Section 230 of the Communications Decency Act has been a hot topic for quite some time, and now, the left appears to be using the liability shield as an excuse to attempt to further regulate free speech online.
Democrats in Congress and the Senate may be placing Section 230 under the microscope following the Jan. 6 riot at the U.S. Capitol building.
“Social media continues to be a concern. The amount of radicalization on both ends of the political spectrum done by social media and the so-called Section 230 exemption needs to be reviewed,” said Sen. Mark Warner (D-VA) in an interview with Greta Van Susteren on Full Court Press.
During the interview, Warner paid lip service to the notion of being pro-First Amendment, while simultaneously arguing that some speech should not be allowed to be amplified. When asked about Section 230, he said:
“I’m a huge believer in the First Amendment. I think you have the right to say stupid stuff, but I’m not sure whether that right extends to then having it amplified to three billion other people with no responsibility. So, I’ve been working with Google, literally, the past year, because getting it right is really hard. Looking at things like, well, should we put civil rights protections in so that Section 230 doesn’t exempt you from civil rights? Should we provide you the ability to have, make sure these companies can’t launch individually harmful actions?
The language Warner used concerning content being “amplified” is similar to Twitter CEO Jack Dorsey’s remarks before the Senate Judiciary Committee in November 2020, entitled “Breaking the News: Censorship, Suppression, and the 2020 Election.” Dorsey said in the hearing: “In the weeks leading up to and during election week, we implemented significant product changes intended to increase context and encourage more thoughtful consideration before Tweets are amplified.”
Warner is not the only Democrat calling for Section 230 reform. Reps. Tom Malinowski (D-NJ) and Anna Eshoo (D-CA) sent letters to Facebook CEO Mark Zuckerberg, Dorsey and a letter to Alphabet, Inc. and Google CEO Sundar Pichai and YouTube CEO Susan Wojcicki.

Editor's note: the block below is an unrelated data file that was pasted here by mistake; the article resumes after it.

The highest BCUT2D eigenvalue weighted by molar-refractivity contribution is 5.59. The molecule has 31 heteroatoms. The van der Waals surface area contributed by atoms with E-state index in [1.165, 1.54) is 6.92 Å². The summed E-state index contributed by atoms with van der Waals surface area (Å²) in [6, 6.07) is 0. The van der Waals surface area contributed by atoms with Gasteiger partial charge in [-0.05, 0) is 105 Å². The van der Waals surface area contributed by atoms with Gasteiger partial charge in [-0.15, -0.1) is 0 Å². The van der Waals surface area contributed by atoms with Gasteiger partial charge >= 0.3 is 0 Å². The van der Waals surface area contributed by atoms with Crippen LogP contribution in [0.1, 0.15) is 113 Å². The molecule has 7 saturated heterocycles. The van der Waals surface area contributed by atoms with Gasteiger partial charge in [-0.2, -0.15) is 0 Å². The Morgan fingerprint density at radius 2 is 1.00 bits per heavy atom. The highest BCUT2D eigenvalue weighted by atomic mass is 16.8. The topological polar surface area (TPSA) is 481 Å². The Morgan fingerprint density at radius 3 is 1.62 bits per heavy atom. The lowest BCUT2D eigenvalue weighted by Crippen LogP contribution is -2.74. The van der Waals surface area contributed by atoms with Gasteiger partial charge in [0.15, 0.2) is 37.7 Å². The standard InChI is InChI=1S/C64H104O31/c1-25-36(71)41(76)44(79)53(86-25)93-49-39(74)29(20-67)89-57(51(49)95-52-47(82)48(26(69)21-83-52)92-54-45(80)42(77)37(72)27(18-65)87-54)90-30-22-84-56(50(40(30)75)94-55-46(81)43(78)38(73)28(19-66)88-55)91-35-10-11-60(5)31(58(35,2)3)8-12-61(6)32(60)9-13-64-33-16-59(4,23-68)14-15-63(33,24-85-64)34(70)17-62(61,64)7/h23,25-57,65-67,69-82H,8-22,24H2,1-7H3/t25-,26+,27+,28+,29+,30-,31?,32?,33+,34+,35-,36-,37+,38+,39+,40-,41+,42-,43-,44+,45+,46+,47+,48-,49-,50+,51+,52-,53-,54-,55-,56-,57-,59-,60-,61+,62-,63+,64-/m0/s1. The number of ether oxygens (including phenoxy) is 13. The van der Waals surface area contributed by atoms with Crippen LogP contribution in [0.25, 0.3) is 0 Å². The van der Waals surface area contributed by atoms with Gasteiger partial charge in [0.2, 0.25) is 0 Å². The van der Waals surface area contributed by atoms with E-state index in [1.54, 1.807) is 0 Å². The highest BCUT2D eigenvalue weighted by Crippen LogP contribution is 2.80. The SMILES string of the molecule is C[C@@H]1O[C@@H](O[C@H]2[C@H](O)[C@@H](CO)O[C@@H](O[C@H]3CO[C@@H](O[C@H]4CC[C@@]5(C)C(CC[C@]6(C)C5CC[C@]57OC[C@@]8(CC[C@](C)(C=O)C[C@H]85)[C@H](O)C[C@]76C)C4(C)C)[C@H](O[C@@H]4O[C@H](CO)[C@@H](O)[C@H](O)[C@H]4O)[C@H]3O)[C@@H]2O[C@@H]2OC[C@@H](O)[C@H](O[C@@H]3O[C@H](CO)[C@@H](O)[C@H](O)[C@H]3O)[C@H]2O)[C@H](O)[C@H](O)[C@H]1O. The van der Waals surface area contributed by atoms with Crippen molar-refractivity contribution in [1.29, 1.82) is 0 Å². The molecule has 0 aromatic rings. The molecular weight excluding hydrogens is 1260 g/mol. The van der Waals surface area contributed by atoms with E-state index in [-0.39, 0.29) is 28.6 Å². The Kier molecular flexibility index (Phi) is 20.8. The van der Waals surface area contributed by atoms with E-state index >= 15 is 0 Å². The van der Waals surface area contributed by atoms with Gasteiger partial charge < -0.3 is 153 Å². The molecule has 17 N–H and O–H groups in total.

“Perhaps no single entity is more responsible for the spread of dangerous conspiracy theories at scale or for inflaming anti-government grievance than the one that you started and that you oversee today as Chairman and Chief Executive Officer,” said Malinowski and Eshoo in their letter to Zuckerberg.
During the 116th Congress, Malinowski and Eshoo introduced the Protecting Americans from Dangerous Algorithms Act, one of at least fifteen different Section 230 reform bills that graced the 116th Congress. Malinowski hinted at reintroducing the bill during this Congress. “The social media companies know how to address this problem, and we hope they do. We'll also be reintroducing legislation exposing them to greater liability if content that their algorithms amplify leads to real world violence like what we saw on Jan. 6,” Malinowski tweeted, linking to an Oct. 20 Gizmodo article regarding Section 230.
President Joe Biden has not laid out many specific policy positions on Big Tech. However, in January 2020, Biden told The New York Times Editorial Board that Section 230 should be “revoked, immediately.”
Conservatives are under attack. Contact your representative and demand that Big Tech be held to account to mirror the First Amendment while providing transparency, clarity on “hate speech” and equal footing for conservatives. If you have been censored, contact us at the Media Research Center contact form, and help us hold Big Tech accountable.